Carragheen Irish Moss is a species of red alga which grows abundantly along the rocky parts of the Atlantic coast of Europe and North America. It can also be found in the Northern Pacific Ocean and parts of the Mediterranean.
Carragheen Irish Moss Description & Uses:-
In its fresh condition the plant is soft and cartilaginous, varying in colour from a greenish-yellow to a dark purple or purplish-brown; but when washed and sun-dried for preservation it has a yellowish translucent horn-like aspect and consistency. The principal constituent of Irish moss is a mucilaginous body, of which it contains about 55%; the plant also has nearly 10% of protein and about 15% of mineral matter, and is rich in iodine and sulphur. When softened in water it has a sea-like odour, and because of the abundant mucilage it will form a jelly when boiled, containing from 20 to 30 times its weight of water.
Carragheen Irish moss is a major source of Carrageenan, which is commonly used as a thickener and stabilizer in milk products such as ice cream and processed foods including luncheon meat. It may also be used as a thickener in calico-printing and for fining beer or wine.
Carragheen Irish moss is frequently mixed with Mastocarpus stellatus (Gigartina mammillosa), Chondracanthus acicularis (G. acicularis) and other seaweeds with which it is associated in growth. Carrageenan and agar-agar are also used in Asia for gelatin-like deserts such as almond jelly.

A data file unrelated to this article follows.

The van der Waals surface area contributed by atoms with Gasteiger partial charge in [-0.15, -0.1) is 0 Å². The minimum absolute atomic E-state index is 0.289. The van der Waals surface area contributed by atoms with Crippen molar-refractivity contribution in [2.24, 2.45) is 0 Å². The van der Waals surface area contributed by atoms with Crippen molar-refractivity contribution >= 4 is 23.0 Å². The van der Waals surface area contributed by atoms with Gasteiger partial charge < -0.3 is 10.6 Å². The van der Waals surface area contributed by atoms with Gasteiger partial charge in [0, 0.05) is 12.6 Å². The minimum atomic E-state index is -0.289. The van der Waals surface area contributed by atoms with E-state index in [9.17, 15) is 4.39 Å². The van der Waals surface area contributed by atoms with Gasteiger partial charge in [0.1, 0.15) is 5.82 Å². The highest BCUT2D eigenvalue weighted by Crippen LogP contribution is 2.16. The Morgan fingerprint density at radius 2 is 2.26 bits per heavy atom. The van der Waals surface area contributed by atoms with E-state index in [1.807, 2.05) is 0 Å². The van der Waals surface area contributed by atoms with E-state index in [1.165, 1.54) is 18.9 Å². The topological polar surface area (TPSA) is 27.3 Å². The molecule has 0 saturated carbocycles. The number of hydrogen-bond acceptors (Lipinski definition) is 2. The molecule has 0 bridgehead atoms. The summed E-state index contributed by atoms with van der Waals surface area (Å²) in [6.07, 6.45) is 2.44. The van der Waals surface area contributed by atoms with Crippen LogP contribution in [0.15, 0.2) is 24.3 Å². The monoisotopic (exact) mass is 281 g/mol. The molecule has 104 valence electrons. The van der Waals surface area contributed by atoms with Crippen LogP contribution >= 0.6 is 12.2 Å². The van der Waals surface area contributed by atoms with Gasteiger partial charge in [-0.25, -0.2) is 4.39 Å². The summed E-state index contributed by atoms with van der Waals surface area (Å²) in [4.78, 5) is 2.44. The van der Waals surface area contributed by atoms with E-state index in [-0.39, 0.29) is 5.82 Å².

Carragheen Irish moss is also a beverage popular in the Caribbean (most notably Jamaica), and is made by boiling the Irish moss for about an hour in water, and a flavouring, amongst which, Vanilla or Strawberry are popular, and then milk or sweetened condensed milk is added, or sometimes it is made flavourless and once the milk has been added rum and spices are then added. It is usually served chilled, is very thick and is sometimes thought to have aphrodisiac qualities. It is also now available ready made, tinned, such is it popularity.